It’s sectionals time in the Glee world. As already discussed, they are up against the reform school for girls and the deaf school (I’ve already talked about this pretty in depth, so I’m not going to go into it again). But, as we already knew, Sue had leaked the set lists to the competing schools, so they performed the numbers that our glee club was supposed to, leaving them with nothing to perform and an hour to come up with something (these numbers included that reform school girls performing “Proud Mary” in wheelchairs). Of course they pulled it off and won. I mean, were we really expecting them to lose?
In the side stories, Emma takes the kids to sectionals, moving her wedding to Ken back a couple hours. But that’s the last straw for Ken, and he leaves her at the alter. Emma then quits her job at the school because she couldn’t stand to see Will or Ken around the school. Rachel tells Finn about her suspisions about Quinn and Puck (all the secrects seem to be coming out). Terry’s trying to work on her issues and take responsibility for lying about the baby by going to a therapist, but Will doesn’t want to hear any of it. While the kids sing “My Life Would Suck Without You” (I hate that song) to him because he had to miss sectionals, he realizes that he’s in love with Emma and runs after her, where they share a kiss. And the principal finds out that Sue leaked the set lists so fires her from the Cheerios and suspends her from school (does she have a job other than Cheerios coach?).
This episode was filled with all the inspirational crap that the series started off with. I’m sorry, but maybe I’m just too cynical to take that kind of stuff seriously. It was all, “we’re facing difficult odds, but we can pull through” and “we can do this because we have each other” stuff. And there was a line that where they said they could win because “we believe in ourselves and what we’re singing.” I’m sorry, I just can’t handle that kind of mushy stuff, but that’s just me.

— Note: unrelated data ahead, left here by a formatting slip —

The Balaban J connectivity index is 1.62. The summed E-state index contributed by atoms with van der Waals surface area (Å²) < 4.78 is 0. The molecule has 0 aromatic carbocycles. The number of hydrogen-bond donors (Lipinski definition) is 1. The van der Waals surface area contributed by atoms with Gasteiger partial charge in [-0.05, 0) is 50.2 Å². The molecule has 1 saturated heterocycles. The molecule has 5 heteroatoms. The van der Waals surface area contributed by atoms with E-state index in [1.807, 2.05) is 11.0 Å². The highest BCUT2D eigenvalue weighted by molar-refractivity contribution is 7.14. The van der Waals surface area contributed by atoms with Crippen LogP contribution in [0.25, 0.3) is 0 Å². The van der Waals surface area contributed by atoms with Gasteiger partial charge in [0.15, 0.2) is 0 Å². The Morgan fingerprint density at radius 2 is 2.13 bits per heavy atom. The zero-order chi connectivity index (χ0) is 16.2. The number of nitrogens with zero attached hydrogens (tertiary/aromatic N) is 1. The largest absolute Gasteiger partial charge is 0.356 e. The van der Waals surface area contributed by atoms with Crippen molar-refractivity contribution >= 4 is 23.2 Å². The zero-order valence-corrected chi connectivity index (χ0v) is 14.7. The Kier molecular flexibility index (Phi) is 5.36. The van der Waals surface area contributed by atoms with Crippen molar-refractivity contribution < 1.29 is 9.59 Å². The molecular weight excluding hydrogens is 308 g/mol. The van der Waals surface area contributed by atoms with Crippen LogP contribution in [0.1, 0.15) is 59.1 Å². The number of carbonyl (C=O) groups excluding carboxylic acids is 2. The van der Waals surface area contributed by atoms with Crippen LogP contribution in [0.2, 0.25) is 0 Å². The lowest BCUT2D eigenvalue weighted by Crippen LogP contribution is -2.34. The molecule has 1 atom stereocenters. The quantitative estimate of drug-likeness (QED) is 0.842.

And I probably was not as happy as the audience was supposed to be to see Will and Emma get together in the end. We all knew that they were building up to this. And we were supposed to be happy when this happened because they were building Terry up as this evil wife whom Will should have left a long time ago, so it’s ok that he’s in love with another woman. And I don’t really feel their chemistry all the time, so the ending of the show felt a little forced to me. And just so we’re all clear, they are also doing the same thing with Finn and Rachel. They built Quinn up to be a lying girlfriend, so it was ok that Finn was in love with Rachel and now that Finn and Quinn are done, he is free to be with the person he really loves.
And speaking of Emma, I was quite proud of her during this episode (except at the end when she and Will kissed). At sectionals, she stood up to the other glee club’s supervisors. She told them off about the lessons that they were teaching their kids — that the only way they could win was by cheating. And told them that maybe if they would have believed in their kids more, they would have been amazing without cheating. Then later in the episode, she (briefly) didn’t let the men in her life control it anymore. After Ken left her, she realized that she couldn’t put herself through the pain of working at that school anymore, so she quit. And when Will realized that he didn’t want her to leave, she told him that she couldn’t be with him because he just left his wife. But apparently all that changed when he kissed her.